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Firefighters struggle to contain Yosemite wildfire as temperatures approach 100F

Fire at Yosemite National Park
(Image credit: Getty)

A wildfire sparked by a lightning strike at Yosemite National Park has spread to cover over 167 acres, and with temperatures over the coming week forecast to exceed 100F, firefighters are struggling to get the blaze under control.

The Red Fire was discovered on August 4, just one day after emergency responders managed to control the enormous Washburn Fire that threatened the park's ancient sequoia trees. The National Park Service's fire map for Yosemite (opens in new tab) shows the new blaze burning about eight miles southeast of Yosemite Village.

The situation is exacerbated by the heatwave currently gripping inland areas of California, and as SFGate (opens in new tab) reports, temperatures in Yosemite Valley are expected to reach triple digits on Monday. The NPS has shared a time-lapse video (which you can watch below) showing just how far the fire was able to spread in the course of only 20 minutes.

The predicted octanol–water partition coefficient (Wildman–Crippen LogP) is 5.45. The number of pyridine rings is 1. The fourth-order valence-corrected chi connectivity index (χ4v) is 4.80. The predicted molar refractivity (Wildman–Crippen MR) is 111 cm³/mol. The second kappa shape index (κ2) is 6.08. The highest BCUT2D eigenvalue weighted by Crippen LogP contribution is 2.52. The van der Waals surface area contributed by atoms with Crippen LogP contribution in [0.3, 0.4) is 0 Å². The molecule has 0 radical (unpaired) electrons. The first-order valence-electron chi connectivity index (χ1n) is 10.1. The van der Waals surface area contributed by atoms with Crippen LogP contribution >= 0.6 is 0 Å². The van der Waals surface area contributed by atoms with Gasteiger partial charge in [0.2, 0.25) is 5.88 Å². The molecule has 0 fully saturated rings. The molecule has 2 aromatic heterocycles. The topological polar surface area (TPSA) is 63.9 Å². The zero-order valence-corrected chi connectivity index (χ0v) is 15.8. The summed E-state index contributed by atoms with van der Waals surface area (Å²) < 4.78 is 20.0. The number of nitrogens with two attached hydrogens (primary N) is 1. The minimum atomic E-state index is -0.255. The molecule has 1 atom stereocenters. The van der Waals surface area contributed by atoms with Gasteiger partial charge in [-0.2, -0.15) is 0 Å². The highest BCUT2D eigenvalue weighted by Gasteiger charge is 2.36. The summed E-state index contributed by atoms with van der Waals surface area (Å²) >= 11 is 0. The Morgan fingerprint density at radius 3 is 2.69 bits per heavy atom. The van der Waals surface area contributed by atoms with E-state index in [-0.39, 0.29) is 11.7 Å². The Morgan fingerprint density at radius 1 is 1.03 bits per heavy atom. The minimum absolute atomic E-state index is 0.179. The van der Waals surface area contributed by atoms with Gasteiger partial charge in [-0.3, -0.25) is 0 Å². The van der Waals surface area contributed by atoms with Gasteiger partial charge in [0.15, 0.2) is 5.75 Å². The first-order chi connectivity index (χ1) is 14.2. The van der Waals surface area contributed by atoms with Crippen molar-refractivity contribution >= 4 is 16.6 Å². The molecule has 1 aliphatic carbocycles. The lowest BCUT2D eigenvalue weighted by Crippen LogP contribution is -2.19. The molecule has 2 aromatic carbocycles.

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“Visitors are reporting seeing smoke," Yosemite spokesperson Scott Gediman told Clarke Broadcasting (opens in new tab). "We’re monitoring it. We know about it. It’s not any kind of threat. We had a couple of other small starts earlier in the week, and those other starts went out. So, the Red Fire of the lightning strikes is the one that is still going and crews are on it now.”

The park is still open, but if you're planning a visit, check the latest alerts from the NPS (opens in new tab) before traveling. If you have any concerns, you can send an email via the NPS website (opens in new tab), or call the park on 209/372-0200, then dial 3 or 5.

Cat Ellis
Editor

Cat is the editor of Advnture, She’s been a journalist for 13 years, and was fitness and wellbeing editor on TechRadar before joining the Advnture team in 2022. She’s a UK Athletics qualified run leader, and in her spare time enjoys nothing more than lacing up her shoes and hitting the roads and trails (the muddier, the better).